In the following description, the numeric identification of subsections, codes, files, data bases, or other means or hardware will be a three digit number beginnning with either 1,2,3, or 4. These numbers indicate whether the item referred to is associated with the plant data base section 100, scenario selection section 200, risk determination section 300, or operator display section 400, respectively.
The central feature of the plant data base 100 is a core damage model code 102. The core damage model code requires information regarding the fault tree model of the plant 104 and preferably component failure data 106.
In conventional risk assessment studies, core damage models consisted of event trees to enumerate the possible plant responses and fault trees to model the failure of each responding system. The event trees yielded a number of core damage sequences, each of which consisted of an initiating event and a group of responding system failures which would lead to core damage or melt. The fault trees provided the failure probabilities for each of the responding systems and these, together with the initiating event occurrence rate, yielded the core melt sequence occurrence rate associated with the particular sequence.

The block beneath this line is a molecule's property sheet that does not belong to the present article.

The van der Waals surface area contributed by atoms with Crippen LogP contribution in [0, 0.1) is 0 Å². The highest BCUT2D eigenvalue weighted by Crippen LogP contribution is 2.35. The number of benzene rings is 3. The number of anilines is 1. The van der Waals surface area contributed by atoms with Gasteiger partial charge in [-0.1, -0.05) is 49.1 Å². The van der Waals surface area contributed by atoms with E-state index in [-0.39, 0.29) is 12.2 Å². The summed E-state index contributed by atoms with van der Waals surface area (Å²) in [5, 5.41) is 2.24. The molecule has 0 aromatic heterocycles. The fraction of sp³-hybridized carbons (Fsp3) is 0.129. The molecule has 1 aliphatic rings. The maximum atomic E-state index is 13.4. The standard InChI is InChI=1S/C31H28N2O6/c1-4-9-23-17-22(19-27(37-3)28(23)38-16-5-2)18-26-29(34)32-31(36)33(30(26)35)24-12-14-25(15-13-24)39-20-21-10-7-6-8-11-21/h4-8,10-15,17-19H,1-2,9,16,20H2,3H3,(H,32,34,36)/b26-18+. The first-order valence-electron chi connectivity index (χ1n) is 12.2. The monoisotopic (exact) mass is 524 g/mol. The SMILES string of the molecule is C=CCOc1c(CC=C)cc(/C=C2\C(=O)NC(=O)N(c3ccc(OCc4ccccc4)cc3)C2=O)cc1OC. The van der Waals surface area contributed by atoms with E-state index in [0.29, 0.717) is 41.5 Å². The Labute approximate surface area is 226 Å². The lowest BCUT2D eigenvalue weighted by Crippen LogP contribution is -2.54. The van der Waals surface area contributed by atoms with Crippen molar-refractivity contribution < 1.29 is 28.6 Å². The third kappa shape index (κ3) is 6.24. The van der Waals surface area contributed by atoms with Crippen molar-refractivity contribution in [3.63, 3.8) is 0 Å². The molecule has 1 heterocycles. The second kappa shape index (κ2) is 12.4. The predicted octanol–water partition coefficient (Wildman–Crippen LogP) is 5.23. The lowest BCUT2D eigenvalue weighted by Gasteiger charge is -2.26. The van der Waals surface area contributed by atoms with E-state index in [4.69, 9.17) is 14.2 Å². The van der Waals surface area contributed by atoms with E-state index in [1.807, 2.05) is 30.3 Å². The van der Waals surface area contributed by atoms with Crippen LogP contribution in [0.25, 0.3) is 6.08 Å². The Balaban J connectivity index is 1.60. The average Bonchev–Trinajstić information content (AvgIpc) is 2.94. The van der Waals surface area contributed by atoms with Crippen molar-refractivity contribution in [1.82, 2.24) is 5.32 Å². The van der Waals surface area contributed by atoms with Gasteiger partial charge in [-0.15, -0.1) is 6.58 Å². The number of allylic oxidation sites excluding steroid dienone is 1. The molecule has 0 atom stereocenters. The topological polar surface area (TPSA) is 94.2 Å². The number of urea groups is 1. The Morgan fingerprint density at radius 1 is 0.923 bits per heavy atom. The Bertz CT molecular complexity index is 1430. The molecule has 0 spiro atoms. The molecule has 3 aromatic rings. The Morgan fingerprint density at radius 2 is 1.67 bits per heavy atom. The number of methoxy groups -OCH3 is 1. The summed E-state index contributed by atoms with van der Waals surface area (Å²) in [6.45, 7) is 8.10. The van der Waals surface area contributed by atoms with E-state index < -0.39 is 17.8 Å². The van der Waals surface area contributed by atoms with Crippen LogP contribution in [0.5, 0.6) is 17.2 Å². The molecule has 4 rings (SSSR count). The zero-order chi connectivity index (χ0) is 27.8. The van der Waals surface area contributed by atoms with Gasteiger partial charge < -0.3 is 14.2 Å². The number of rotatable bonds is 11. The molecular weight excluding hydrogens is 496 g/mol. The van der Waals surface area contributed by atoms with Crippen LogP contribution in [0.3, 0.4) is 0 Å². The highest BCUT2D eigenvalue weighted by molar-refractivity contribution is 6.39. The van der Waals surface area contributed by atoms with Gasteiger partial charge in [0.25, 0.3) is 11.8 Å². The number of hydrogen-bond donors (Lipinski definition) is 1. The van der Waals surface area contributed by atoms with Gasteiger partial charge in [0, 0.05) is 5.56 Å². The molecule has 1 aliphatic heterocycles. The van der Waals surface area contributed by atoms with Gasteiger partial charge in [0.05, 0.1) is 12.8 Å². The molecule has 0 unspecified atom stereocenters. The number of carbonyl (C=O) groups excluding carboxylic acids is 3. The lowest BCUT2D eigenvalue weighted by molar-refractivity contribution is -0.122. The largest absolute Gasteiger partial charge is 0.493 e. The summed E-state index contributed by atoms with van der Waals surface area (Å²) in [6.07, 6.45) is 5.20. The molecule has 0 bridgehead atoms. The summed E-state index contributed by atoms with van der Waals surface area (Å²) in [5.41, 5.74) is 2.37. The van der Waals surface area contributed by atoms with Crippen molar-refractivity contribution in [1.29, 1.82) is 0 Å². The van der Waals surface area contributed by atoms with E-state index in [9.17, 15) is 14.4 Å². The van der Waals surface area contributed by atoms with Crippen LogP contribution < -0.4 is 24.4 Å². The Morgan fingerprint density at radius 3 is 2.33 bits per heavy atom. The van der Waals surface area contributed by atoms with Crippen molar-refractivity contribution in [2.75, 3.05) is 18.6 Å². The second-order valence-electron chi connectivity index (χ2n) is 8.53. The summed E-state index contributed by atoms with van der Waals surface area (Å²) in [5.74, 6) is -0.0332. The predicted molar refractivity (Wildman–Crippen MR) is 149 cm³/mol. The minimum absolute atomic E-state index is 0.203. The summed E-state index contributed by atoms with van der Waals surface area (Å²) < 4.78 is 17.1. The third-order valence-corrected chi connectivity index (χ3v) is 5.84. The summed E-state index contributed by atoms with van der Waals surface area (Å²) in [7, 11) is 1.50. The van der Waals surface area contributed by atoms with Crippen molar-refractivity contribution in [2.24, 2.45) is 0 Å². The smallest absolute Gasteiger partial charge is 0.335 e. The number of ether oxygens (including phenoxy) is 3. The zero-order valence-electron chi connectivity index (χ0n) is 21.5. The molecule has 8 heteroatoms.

In the preferred embodiment of the present system, the event tree/fault tree model used in the past is replaced with a single core damage logic model 102, that is capable of modeling the system interactions that exist as a result of shared components or common auxiliary systems. The fault tree model 104 input to the core damage model 102 is preferably based upon the concept of safety functions, as described, for example, in "The Operator's Role and Safety Functions", presented at the Atomic Industrial Forum Workshop on Licensing and Technical Issues-Post TMI, Mar. 9-12, 1980, available as Combustion Engineering publication TIS-6555, and "The Critical Safety Functions and Plant Operation", presented at the IAEA International Conference on Current Nuclear Power Plant Safety Issues, Stockholm, Sweden, Oct. 20-24, 1980 available as Combustion Engineering publication TIS-6743. Safety functions are groups of actions which either prevent core melt or minimize radioactivity releases. The following table contains a list of five anti-core melt safety functions: